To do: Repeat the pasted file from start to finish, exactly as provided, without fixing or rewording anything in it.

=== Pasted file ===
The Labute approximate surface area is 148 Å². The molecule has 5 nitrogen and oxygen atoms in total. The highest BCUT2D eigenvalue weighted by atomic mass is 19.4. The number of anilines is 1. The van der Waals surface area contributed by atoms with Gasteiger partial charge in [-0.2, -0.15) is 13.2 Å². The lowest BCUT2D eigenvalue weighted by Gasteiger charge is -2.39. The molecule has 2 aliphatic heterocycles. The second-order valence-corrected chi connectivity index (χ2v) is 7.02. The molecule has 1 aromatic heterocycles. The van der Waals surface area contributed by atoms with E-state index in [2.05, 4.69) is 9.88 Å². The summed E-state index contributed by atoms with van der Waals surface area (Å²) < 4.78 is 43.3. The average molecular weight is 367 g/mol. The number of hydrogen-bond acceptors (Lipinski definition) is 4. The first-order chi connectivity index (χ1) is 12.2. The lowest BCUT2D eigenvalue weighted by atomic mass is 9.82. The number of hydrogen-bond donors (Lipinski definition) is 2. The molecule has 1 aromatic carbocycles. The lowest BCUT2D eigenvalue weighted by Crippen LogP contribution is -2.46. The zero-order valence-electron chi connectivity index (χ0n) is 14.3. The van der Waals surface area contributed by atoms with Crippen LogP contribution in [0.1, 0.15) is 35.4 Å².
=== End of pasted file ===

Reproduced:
The Labute approximate surface area is 148 Å². The molecule has 5 nitrogen and oxygen atoms in total. The highest BCUT2D eigenvalue weighted by atomic mass is 19.4. The number of anilines is 1. The van der Waals surface area contributed by atoms with Gasteiger partial charge in [-0.2, -0.15) is 13.2 Å². The lowest BCUT2D eigenvalue weighted by Gasteiger charge is -2.39. The molecule has 2 aliphatic heterocycles. The second-order valence-corrected chi connectivity index (χ2v) is 7.02. The molecule has 1 aromatic heterocycles. The van der Waals surface area contributed by atoms with E-state index in [2.05, 4.69) is 9.88 Å². The summed E-state index contributed by atoms with van der Waals surface area (Å²) < 4.78 is 43.3. The average molecular weight is 367 g/mol. The number of hydrogen-bond acceptors (Lipinski definition) is 4. The first-order chi connectivity index (χ1) is 12.2. The lowest BCUT2D eigenvalue weighted by atomic mass is 9.82. The number of hydrogen-bond donors (Lipinski definition) is 2. The molecule has 1 aromatic carbocycles. The lowest BCUT2D eigenvalue weighted by Crippen LogP contribution is -2.46. The zero-order valence-electron chi connectivity index (χ0n) is 14.3. The van der Waals surface area contributed by atoms with Crippen LogP contribution in [0.1, 0.15) is 35.4 Å².